An out of court settlement between artist Damien Hirst and Norman Emms, the designer of a £14.99 children’s anatomy toy, could hold important lessons for designers, according to pressure group Anti Copying in Design.
Hirst paid an undisclosed sum to a charity chosen by the Humbrol designer after conceding that he used his design for the 7m high sculpture Hymn – an artificial torso and body parts. It was bought by art collector Charles Saatchi earlier this year for £1m.
Although it sets no legal precedent, had the case gone to court it could have resulted in a ruling on the appropriate value of the license fee which should normally have been paid to the designer.
Acid lawyer Simon Clark estimates it would have been 10-15 per cent of the sculpture’s value: between £100 000-£150 000.
“I don’t suppose there are any other similar cases to this, so it would be for the court to decide how much would be paid to the designer,” says Clark.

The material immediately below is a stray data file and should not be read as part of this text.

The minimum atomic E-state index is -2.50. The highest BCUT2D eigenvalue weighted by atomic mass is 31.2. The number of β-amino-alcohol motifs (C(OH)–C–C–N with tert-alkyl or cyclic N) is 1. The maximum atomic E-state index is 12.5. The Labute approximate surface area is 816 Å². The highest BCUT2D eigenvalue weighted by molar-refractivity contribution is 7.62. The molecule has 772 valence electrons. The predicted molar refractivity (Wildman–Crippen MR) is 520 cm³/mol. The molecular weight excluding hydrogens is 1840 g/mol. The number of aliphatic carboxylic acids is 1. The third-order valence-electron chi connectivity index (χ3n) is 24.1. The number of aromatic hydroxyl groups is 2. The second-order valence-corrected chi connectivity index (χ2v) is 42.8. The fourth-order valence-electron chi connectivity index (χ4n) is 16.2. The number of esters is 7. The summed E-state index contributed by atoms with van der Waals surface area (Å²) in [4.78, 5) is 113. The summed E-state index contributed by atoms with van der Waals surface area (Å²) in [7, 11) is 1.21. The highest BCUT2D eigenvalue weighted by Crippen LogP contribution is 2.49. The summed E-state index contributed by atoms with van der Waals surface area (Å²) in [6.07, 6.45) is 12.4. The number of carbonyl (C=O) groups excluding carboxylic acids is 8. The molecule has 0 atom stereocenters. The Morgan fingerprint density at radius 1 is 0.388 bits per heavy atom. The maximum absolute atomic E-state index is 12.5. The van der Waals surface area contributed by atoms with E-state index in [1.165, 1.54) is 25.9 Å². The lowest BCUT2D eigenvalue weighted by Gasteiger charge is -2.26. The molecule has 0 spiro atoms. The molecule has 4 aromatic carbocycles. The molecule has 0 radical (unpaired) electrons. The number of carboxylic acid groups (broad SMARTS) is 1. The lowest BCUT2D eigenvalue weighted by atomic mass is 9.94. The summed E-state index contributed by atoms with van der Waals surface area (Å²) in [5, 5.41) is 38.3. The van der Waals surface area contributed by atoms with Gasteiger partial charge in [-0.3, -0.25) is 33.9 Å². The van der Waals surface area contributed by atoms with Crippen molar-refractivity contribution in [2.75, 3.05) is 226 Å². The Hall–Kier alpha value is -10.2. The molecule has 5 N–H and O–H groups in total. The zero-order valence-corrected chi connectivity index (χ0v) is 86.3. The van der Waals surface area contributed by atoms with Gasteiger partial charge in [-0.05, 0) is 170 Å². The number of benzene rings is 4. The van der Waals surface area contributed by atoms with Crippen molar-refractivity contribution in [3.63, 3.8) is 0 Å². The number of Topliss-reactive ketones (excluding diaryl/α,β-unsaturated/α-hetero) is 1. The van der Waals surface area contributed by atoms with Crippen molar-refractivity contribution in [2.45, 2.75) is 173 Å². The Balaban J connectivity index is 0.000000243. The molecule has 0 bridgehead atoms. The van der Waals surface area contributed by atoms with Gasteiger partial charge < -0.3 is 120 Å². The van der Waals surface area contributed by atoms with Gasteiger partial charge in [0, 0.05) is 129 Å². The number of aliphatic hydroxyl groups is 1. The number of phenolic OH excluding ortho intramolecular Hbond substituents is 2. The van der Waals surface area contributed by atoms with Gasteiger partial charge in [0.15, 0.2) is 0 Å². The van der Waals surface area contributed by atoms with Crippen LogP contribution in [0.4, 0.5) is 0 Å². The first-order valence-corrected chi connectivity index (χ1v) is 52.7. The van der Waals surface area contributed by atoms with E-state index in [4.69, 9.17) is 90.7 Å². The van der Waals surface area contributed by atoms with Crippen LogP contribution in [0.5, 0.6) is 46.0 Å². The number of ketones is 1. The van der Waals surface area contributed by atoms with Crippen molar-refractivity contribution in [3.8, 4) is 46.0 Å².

“The correct course is always to approach the designer. Very often a designer will be delighted to co-operate and might well give you a better deal that way,” he says.
Clark suggests that had the case been defended in court it may well have centred around the technicalities of design rights, copyrights and whether or not the toy could fall under the definition of a sculpture.
“A design right doesn’t last as long as a copyright, it is normally for ten years, whereas a copyright is normally for 25. But a one-off sculpture would last for the life of the designer plus 70 years,” he explains.